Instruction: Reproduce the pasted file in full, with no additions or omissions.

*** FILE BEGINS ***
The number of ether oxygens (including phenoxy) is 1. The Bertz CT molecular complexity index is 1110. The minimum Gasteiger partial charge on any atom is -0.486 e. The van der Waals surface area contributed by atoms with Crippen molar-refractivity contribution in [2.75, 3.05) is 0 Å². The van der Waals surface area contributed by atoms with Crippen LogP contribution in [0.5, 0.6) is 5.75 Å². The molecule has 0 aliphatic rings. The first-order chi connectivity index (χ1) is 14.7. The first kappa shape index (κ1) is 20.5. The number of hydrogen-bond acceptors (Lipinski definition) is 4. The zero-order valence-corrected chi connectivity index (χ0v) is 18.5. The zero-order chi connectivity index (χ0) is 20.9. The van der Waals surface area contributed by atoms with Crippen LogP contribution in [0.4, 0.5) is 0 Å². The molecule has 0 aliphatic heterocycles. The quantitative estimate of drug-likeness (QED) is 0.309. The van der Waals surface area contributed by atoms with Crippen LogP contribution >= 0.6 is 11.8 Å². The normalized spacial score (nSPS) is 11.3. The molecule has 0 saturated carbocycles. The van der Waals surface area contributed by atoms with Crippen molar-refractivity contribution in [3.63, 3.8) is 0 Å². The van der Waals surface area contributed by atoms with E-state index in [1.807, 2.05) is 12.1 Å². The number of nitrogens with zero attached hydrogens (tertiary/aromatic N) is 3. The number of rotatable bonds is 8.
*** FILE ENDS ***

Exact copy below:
The number of ether oxygens (including phenoxy) is 1. The Bertz CT molecular complexity index is 1110. The minimum Gasteiger partial charge on any atom is -0.486 e. The van der Waals surface area contributed by atoms with Crippen molar-refractivity contribution in [2.75, 3.05) is 0 Å². The van der Waals surface area contributed by atoms with Crippen LogP contribution in [0.5, 0.6) is 5.75 Å². The molecule has 0 aliphatic rings. The first-order chi connectivity index (χ1) is 14.7. The first kappa shape index (κ1) is 20.5. The number of hydrogen-bond acceptors (Lipinski definition) is 4. The zero-order valence-corrected chi connectivity index (χ0v) is 18.5. The zero-order chi connectivity index (χ0) is 20.9. The van der Waals surface area contributed by atoms with Crippen LogP contribution in [0.4, 0.5) is 0 Å². The molecule has 0 aliphatic heterocycles. The quantitative estimate of drug-likeness (QED) is 0.309. The van der Waals surface area contributed by atoms with Crippen LogP contribution >= 0.6 is 11.8 Å². The normalized spacial score (nSPS) is 11.3. The molecule has 0 saturated carbocycles. The van der Waals surface area contributed by atoms with Crippen molar-refractivity contribution in [3.63, 3.8) is 0 Å². The van der Waals surface area contributed by atoms with E-state index in [1.807, 2.05) is 12.1 Å². The number of nitrogens with zero attached hydrogens (tertiary/aromatic N) is 3. The number of rotatable bonds is 8.